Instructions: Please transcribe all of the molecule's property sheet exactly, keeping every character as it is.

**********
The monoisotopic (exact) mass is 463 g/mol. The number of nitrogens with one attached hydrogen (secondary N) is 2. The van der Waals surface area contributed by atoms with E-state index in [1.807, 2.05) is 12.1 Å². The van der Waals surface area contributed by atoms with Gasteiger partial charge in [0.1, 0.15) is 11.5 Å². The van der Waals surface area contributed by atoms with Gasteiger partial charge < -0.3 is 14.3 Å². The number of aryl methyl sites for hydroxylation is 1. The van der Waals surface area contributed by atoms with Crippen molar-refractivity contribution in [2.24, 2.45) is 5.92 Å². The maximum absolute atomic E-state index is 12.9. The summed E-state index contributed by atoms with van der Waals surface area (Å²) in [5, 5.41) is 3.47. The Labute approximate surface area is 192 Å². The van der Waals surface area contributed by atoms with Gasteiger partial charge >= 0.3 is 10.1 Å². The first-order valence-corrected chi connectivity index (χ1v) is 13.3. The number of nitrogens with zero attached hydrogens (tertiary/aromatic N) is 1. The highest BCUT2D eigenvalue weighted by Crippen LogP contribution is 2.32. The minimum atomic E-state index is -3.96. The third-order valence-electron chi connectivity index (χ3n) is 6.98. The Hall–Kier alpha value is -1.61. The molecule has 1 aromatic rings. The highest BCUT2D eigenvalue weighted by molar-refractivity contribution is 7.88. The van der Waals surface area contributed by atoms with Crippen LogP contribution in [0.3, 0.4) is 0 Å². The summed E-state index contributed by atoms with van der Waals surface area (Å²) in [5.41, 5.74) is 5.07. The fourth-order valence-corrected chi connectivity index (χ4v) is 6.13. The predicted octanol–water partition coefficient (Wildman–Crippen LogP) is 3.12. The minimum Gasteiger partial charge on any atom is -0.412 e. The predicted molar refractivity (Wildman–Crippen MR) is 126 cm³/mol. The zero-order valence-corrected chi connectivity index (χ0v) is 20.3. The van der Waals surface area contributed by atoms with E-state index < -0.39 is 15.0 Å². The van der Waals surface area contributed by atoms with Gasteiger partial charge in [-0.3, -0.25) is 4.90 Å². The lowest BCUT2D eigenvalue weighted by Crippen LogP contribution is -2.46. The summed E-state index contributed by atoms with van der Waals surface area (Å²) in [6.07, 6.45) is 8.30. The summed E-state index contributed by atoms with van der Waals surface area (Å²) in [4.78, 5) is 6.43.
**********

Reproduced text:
The monoisotopic (exact) mass is 463 g/mol. The number of nitrogens with one attached hydrogen (secondary N) is 2. The van der Waals surface area contributed by atoms with E-state index in [1.807, 2.05) is 12.1 Å². The van der Waals surface area contributed by atoms with Gasteiger partial charge in [0.1, 0.15) is 11.5 Å². The van der Waals surface area contributed by atoms with Gasteiger partial charge < -0.3 is 14.3 Å². The number of aryl methyl sites for hydroxylation is 1. The van der Waals surface area contributed by atoms with Crippen molar-refractivity contribution in [2.24, 2.45) is 5.92 Å². The maximum absolute atomic E-state index is 12.9. The summed E-state index contributed by atoms with van der Waals surface area (Å²) in [5, 5.41) is 3.47. The Labute approximate surface area is 192 Å². The van der Waals surface area contributed by atoms with Gasteiger partial charge >= 0.3 is 10.1 Å². The first-order valence-corrected chi connectivity index (χ1v) is 13.3. The number of nitrogens with zero attached hydrogens (tertiary/aromatic N) is 1. The highest BCUT2D eigenvalue weighted by Crippen LogP contribution is 2.32. The minimum atomic E-state index is -3.96. The third-order valence-electron chi connectivity index (χ3n) is 6.98. The Hall–Kier alpha value is -1.61. The molecule has 1 aromatic rings. The highest BCUT2D eigenvalue weighted by molar-refractivity contribution is 7.88. The van der Waals surface area contributed by atoms with Crippen LogP contribution in [0.3, 0.4) is 0 Å². The summed E-state index contributed by atoms with van der Waals surface area (Å²) in [5.41, 5.74) is 5.07. The fourth-order valence-corrected chi connectivity index (χ4v) is 6.13. The predicted octanol–water partition coefficient (Wildman–Crippen LogP) is 3.12. The minimum Gasteiger partial charge on any atom is -0.412 e. The predicted molar refractivity (Wildman–Crippen MR) is 126 cm³/mol. The zero-order valence-corrected chi connectivity index (χ0v) is 20.3. The van der Waals surface area contributed by atoms with E-state index < -0.39 is 15.0 Å². The van der Waals surface area contributed by atoms with Gasteiger partial charge in [-0.3, -0.25) is 4.90 Å². The lowest BCUT2D eigenvalue weighted by Crippen LogP contribution is -2.46. The summed E-state index contributed by atoms with van der Waals surface area (Å²) in [6.07, 6.45) is 8.30. The summed E-state index contributed by atoms with van der Waals surface area (Å²) in [4.78, 5) is 6.43.